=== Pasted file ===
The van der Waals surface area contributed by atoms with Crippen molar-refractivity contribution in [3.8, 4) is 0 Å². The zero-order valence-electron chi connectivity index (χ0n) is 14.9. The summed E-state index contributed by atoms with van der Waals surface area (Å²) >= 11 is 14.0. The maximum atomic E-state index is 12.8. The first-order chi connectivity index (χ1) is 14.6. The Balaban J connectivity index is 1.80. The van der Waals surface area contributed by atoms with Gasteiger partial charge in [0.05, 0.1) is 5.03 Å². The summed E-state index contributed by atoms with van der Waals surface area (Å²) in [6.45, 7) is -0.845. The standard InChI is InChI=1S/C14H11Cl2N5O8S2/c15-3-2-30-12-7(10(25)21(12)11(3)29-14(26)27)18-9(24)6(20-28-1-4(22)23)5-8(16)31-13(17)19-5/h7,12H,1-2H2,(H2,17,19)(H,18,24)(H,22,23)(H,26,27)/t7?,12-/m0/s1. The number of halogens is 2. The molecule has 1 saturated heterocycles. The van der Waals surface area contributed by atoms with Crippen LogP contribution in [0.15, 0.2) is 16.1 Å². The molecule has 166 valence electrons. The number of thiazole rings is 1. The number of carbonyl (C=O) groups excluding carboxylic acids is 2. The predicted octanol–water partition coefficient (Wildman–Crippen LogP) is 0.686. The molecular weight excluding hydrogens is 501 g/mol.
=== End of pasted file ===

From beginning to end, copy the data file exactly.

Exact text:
The van der Waals surface area contributed by atoms with Crippen molar-refractivity contribution in [3.8, 4) is 0 Å². The zero-order valence-electron chi connectivity index (χ0n) is 14.9. The summed E-state index contributed by atoms with van der Waals surface area (Å²) >= 11 is 14.0. The maximum atomic E-state index is 12.8. The first-order chi connectivity index (χ1) is 14.6. The Balaban J connectivity index is 1.80. The van der Waals surface area contributed by atoms with Gasteiger partial charge in [0.05, 0.1) is 5.03 Å². The summed E-state index contributed by atoms with van der Waals surface area (Å²) in [6.45, 7) is -0.845. The standard InChI is InChI=1S/C14H11Cl2N5O8S2/c15-3-2-30-12-7(10(25)21(12)11(3)29-14(26)27)18-9(24)6(20-28-1-4(22)23)5-8(16)31-13(17)19-5/h7,12H,1-2H2,(H2,17,19)(H,18,24)(H,22,23)(H,26,27)/t7?,12-/m0/s1. The number of halogens is 2. The molecule has 1 saturated heterocycles. The van der Waals surface area contributed by atoms with Crippen LogP contribution in [0.15, 0.2) is 16.1 Å². The molecule has 166 valence electrons. The number of thiazole rings is 1. The number of carbonyl (C=O) groups excluding carboxylic acids is 2. The predicted octanol–water partition coefficient (Wildman–Crippen LogP) is 0.686. The molecular weight excluding hydrogens is 501 g/mol.